Comparing sensors

How much does size matter in today's digital cameras (Feb 2017)

Curious about the differences between a crop frame and a full frame sensor? Are you worried that you are missing out on something by using a crop frame sensor instead of a full frame?

I am probably in the minority, but I think that the latest "crop" of crop frame sensors, such as the Canon EOS 80D or even the Canon EOS M5 mirrorless camera compare favorably with full frame sensors, such as in the Canon EOS 6D, especially for studio work.

Here is a pair of images made with a 6D and an M5. The subject and the lens (Canon 70-200L f/4 IS) remained stationary between the images, but the lens was zoomed to approximate the same angle of view/framing. The lens was attached to the tripod via its tripod color and then I simply switched out camera bodies to make the two exposures. The image with the 6D was taken at 200mm and the image with the M5 was taken at 121mm to account for the 1.6x crop factor (yes, it should have been 125mm, but the lens doesn't have a marking between 100mm and 135mm, so I had to guess at mark, and came up a few mm short). Lighting is a single Einstein head with a 35" octabank about 20" from the subject with no fill card.

In creating this, I noticed a slight change in the shape of the mannequin's face between the two images. My best guess on this is that there is a different amount of distortion (barrel vs pincusion) at the 121mm and 200mm focal length settings on this lens. Additionally, this is an internal focus/zoom lens that doesn't change physical size when focusing or zooming, so the magnification math (1.6x between the two cameras) might not be exact when the lens is focused closer than infinity.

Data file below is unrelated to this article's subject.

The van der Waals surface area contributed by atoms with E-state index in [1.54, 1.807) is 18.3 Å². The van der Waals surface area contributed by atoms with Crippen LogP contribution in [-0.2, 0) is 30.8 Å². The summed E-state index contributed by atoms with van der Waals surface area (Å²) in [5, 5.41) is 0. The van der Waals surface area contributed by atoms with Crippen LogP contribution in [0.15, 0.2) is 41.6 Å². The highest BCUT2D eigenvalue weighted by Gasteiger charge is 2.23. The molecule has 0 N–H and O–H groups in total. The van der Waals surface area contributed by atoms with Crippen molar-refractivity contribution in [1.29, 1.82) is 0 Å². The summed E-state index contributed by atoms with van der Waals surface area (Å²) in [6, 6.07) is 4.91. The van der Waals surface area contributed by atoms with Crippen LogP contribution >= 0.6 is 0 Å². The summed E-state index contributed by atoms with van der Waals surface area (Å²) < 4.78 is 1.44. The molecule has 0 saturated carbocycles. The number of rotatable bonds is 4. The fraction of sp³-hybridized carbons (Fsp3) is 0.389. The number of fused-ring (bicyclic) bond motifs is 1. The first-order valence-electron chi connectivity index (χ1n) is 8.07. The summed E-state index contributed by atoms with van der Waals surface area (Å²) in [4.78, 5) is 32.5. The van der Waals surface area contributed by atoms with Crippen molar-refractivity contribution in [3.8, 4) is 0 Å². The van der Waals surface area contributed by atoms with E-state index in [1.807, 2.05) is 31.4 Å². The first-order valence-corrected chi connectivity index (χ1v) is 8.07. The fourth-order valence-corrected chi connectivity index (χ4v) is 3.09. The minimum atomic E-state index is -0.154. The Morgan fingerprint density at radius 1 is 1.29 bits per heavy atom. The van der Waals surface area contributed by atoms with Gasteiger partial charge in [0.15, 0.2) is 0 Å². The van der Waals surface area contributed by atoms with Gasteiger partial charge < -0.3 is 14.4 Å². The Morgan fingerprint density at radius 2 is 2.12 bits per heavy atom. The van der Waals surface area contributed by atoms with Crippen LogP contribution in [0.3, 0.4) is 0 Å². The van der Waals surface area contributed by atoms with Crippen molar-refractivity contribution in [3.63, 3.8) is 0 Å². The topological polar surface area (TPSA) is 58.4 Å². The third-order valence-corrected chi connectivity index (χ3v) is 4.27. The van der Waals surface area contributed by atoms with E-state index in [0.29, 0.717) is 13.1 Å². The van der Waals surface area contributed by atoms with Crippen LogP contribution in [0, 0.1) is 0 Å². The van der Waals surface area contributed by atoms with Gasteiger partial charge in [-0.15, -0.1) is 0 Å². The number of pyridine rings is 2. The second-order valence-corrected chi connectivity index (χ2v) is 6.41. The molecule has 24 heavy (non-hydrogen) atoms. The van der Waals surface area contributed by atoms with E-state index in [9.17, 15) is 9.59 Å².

Anyway, I think you will see that the two images are very similar in quality. As expected, the depth of field is slightly shallower in the full frame (6D) image because the image is magnified more vs the small sensor. You can see this around the hair and the earring hole in the ear of the mannequin. But other than that, I think that you would be hard pressed to be able to see a difference between these two images if they were printed side by side in a magazine.

If you are just getting started in digital photography, or if you are sitting on the fence trying to decide if you should trade in your crop frame camera to buy a new full frame, I think I would opt for keeping the crop frame and using the savings on better glass or on lighting gear in the studio.

I have not made a comparison of images made in low light situations, such as stage performances. There might be, and probably is, a small advantage to the full frame sensors in those situations. I will see if I can do a comparison at the next event I photograph. 

Until then, keep enjoying the camera that you have now. 


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John Cornicello